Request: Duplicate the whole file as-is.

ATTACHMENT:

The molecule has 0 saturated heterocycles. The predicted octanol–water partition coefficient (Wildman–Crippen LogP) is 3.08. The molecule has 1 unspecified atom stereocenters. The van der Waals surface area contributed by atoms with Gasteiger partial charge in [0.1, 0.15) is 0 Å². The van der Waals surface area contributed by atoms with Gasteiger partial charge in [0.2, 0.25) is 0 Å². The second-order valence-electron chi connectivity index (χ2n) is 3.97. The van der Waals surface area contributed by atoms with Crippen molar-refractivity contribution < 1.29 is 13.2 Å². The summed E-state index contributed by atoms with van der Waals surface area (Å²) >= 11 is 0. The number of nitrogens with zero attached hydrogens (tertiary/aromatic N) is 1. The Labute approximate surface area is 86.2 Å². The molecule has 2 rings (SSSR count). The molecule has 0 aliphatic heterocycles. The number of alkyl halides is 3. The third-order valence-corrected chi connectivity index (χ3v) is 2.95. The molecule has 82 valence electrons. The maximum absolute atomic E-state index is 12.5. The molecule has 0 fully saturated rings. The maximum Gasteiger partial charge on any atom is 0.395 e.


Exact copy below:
The molecule has 0 saturated heterocycles. The predicted octanol–water partition coefficient (Wildman–Crippen LogP) is 3.08. The molecule has 1 unspecified atom stereocenters. The van der Waals surface area contributed by atoms with Gasteiger partial charge in [0.1, 0.15) is 0 Å². The van der Waals surface area contributed by atoms with Gasteiger partial charge in [0.2, 0.25) is 0 Å². The second-order valence-electron chi connectivity index (χ2n) is 3.97. The van der Waals surface area contributed by atoms with Crippen molar-refractivity contribution < 1.29 is 13.2 Å². The summed E-state index contributed by atoms with van der Waals surface area (Å²) >= 11 is 0. The number of nitrogens with zero attached hydrogens (tertiary/aromatic N) is 1. The Labute approximate surface area is 86.2 Å². The molecule has 2 rings (SSSR count). The molecule has 0 aliphatic heterocycles. The number of alkyl halides is 3. The third-order valence-corrected chi connectivity index (χ3v) is 2.95. The molecule has 82 valence electrons. The maximum absolute atomic E-state index is 12.5. The molecule has 0 fully saturated rings. The maximum Gasteiger partial charge on any atom is 0.395 e.